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T-shirt monitors respiratory rate

Projects | September 1, 2017 | By:

A team of scientists from Université Laval’s Faculty of Science and Engineering and its Center for Optics, Photonics and Lasers has created a T-shirt that monitors breathing rates, paving the way for clothing that could be used to diagnose and monitor respiratory illnesses. Photo: Stepan Gorgutsa.

Researchers at Université Laval in Quebec City, Canada, have developed a technology that could help people who suffer from respiratory conditions including asthma, sleep apnea and chronic obstructive pulmonary disease.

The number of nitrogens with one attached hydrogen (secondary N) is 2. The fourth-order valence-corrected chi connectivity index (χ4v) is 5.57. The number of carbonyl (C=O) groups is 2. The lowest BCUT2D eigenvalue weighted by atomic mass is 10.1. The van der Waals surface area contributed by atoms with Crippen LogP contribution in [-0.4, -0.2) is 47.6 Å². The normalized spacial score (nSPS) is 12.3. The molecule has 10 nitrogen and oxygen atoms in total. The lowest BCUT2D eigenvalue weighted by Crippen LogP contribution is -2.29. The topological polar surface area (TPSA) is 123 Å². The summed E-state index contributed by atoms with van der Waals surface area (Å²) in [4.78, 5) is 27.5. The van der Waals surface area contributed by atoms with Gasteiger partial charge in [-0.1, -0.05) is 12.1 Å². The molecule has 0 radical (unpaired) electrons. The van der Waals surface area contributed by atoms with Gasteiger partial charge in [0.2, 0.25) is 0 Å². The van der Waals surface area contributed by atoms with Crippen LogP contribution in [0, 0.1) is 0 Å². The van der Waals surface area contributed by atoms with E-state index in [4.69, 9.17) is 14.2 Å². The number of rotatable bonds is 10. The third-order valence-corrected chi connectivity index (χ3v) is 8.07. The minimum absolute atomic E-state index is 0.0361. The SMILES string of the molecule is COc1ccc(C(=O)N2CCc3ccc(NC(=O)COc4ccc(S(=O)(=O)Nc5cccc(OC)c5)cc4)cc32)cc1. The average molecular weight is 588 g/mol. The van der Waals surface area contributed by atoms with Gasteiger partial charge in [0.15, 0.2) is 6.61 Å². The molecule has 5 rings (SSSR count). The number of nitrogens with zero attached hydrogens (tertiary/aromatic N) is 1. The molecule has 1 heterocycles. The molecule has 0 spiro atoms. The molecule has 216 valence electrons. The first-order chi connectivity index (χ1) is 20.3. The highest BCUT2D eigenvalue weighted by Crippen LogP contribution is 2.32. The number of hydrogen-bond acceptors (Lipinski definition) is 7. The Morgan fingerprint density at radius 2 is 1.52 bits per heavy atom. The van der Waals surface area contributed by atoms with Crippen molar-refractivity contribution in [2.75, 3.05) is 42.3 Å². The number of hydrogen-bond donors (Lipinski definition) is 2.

They created a smart T-shirt that monitors a person’s respiratory rate in real time. Best of all, it uses an antenna sewn into the shirt at chest level, eliminating the need for wires, electrodes or sensors to be attached to the body. The antenna is made of a hollow optical fiber and features a thin layer of silver on its inner surface. The fiber’s exterior is covered in a polymer that protects it from the environment.

It works by sensing and transmitting signals created by respiratory movement. As the wearer breathes in, the fiber senses the increase in both thorax circumference and the volume of air in the lungs; the simple oscillations that occur with each breath are sufficient for the fiber to sense respiratory rate. The data from the shirt can be sent to a smartphone or computer.

As comfortable and easy to wear as any traditional T-shirt, the garment can monitor breathing rates whether the user is sitting, standing, lying down or moving around.

It’s also made to last: The antenna withstands water and detergent, even after 20 washes. For more, visit

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